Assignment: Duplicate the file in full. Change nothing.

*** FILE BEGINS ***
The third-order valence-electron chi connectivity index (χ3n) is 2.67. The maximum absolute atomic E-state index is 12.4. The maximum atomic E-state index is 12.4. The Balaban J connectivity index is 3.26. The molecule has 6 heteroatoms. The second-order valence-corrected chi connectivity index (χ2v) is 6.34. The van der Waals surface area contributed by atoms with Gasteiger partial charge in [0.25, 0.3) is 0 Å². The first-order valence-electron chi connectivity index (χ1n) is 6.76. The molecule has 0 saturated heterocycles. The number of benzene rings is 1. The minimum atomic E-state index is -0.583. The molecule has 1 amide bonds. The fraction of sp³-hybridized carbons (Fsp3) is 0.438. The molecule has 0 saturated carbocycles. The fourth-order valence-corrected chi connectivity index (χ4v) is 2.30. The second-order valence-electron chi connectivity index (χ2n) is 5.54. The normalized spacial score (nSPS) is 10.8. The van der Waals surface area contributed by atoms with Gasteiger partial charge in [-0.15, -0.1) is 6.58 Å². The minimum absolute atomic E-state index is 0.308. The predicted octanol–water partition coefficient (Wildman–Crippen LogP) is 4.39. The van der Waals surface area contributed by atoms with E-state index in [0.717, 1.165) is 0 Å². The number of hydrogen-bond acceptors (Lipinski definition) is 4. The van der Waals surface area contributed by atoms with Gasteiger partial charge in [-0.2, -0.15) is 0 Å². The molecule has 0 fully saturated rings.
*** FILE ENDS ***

The third-order valence-electron chi connectivity index (χ3n) is 2.67. The maximum absolute atomic E-state index is 12.4. The maximum atomic E-state index is 12.4. The Balaban J connectivity index is 3.26. The molecule has 6 heteroatoms. The second-order valence-corrected chi connectivity index (χ2v) is 6.34. The van der Waals surface area contributed by atoms with Gasteiger partial charge in [0.25, 0.3) is 0 Å². The first-order valence-electron chi connectivity index (χ1n) is 6.76. The molecule has 0 saturated heterocycles. The number of benzene rings is 1. The minimum atomic E-state index is -0.583. The molecule has 1 amide bonds. The fraction of sp³-hybridized carbons (Fsp3) is 0.438. The molecule has 0 saturated carbocycles. The fourth-order valence-corrected chi connectivity index (χ4v) is 2.30. The second-order valence-electron chi connectivity index (χ2n) is 5.54. The normalized spacial score (nSPS) is 10.8. The van der Waals surface area contributed by atoms with Gasteiger partial charge in [-0.15, -0.1) is 6.58 Å². The minimum absolute atomic E-state index is 0.308. The predicted octanol–water partition coefficient (Wildman–Crippen LogP) is 4.39. The van der Waals surface area contributed by atoms with E-state index in [0.717, 1.165) is 0 Å². The number of hydrogen-bond acceptors (Lipinski definition) is 4. The van der Waals surface area contributed by atoms with Gasteiger partial charge in [-0.2, -0.15) is 0 Å². The molecule has 0 fully saturated rings.